Spring Break – Heartbreaking Reminder

It was evident families were on Spring Break vacation over the last few weeks; malls had more foot traffic and shorts and flip flops were out in full force in our beach town. The sun was bright for them, but for some odd reason the warmth of their closeness made me shiver and pay more attention to these families walking our quaint main street, zigzagging in out of shops and restaurants all safely together enjoying quality bonding time.

Watching them evoked the secure feeling I have each time the four of us are out enjoying a movie, having a simple lunch huddled together in a booth at our favorite restaurant, or when we're crammed in the family room watching TV. But, as I watched the carefree vacationers stroll past me, I got a sudden pang of impending doom, an abrupt reminder of what it will soon be like without the intact foursome in a future family outing.

“Gotta start preparing mentally for the break,” I tell myself.

Not the spring break kind though, the family-unit breaking kind.

Spring Break is now over. It's Monday morning and the kids left in their little car, on their own, back to school. They hated waking up to a rainy day, but were happy to renew their special routine of jamming to music together with the windows rolled up before heading into the quiet classrooms.

We had a whirlwind 10 days of jet setting across the country and up and down the west coast visiting the two colleges our son has decided are at the top of his list to choose from and head to this fall: Purdue University (way the hell out in Indiana!), and Santa Clara University in California (and oh, so close to home).

I've known this huge milestone has been coming since my son was a junior in high school when the grueling college application process began, but denial kept me from imagining life without him — I refuse to let this depressing thought take over me (like it's gripping me now as I try to hold back the tears while I write this).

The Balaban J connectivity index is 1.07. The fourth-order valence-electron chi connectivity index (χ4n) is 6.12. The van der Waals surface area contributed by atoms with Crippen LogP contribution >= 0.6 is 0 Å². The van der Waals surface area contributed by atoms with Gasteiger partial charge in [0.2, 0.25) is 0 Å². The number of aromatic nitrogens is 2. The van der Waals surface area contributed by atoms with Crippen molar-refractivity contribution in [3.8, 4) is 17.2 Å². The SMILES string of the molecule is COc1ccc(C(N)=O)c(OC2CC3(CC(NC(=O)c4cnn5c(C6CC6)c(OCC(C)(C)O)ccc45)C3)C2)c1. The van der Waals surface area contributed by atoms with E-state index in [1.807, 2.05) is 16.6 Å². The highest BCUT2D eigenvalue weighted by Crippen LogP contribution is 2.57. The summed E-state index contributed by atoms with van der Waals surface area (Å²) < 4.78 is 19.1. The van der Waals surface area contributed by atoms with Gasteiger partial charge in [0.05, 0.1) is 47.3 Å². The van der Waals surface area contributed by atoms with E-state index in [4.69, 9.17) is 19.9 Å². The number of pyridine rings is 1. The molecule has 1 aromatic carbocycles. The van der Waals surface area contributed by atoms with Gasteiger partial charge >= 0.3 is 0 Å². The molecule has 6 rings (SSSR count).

“Don't make him feel any guilt for leaving my nest; the one I quit my power job to build; the same one I worked so hard to keep clean, warm, fun and nurturing so that he would want to spend time in it, which he did,” I reassure my brain but, my heart doesn’t want any part of this.

I hate this stage of parenthood!

Now, I have to be the same one to heave him over the edge and hopefully see him take flight without landing too hard on his face at first.

“Be strong, don't let him see you weak or cry because he'll feel the same way,” I think and forge ahead with all the plans for his big move to college.

Something just doesn’t feel normal here, but I know that if he leaves and doesn’t come back to live with us again we did our jobs as parents.

We should be delighted he even got accepted to decent colleges and feels the security and confidence to want to take this leap of faith from our cozy little nest.

But, deep inside I’m really not so joyful.

Proud, yes.

Happy, not even remotely.

In fact, I’m mad as hell!

I just wish dammed UCLA would have accepted him so he wouldn’t be going so far away to a Big Ten school where sports are big, the classrooms are big, and the distance from home is even bigger.

**Insert curse word here**


So, what are we parents supposed to do with all these emotions?

*Curse word, again*


  1. Anonymous says:

    Oh. I feel your pain and am wiping the tears of self pity for me and sadness for you off of my cheeks. My son is only a freshman and I have to force the thought of him leaving out of my mind almost daily. I cry at the thought at least once a month and have no idea how I will survive his departure from our family.

  2. Anonymous says:

    Thanks for commisurating with me. I think my eyes won't be dry for the next four or five months (and probably way beyond the time he leaves for classes). I'm a bluberring mess right now.

  3. Anonymous says:

    Oooh- I can feel the emotion. Great post. At least your son is looking at two good schools. Santa Clara is a great school & close. Purdue is also great choice as I enjoy the magic of cheering on your own school at huge Big Ten sports events. If he goes to Purdue – he will definitely appreciate San Diego after spending just one winter in the Midwest.

  4. Anonymous says:

    I wish my son would have fallen in love with Santa Clara, too. They offered him a very generous grant, but he's not smitten. He signed the commitment letter with Purdue over the weekend. *sigh*

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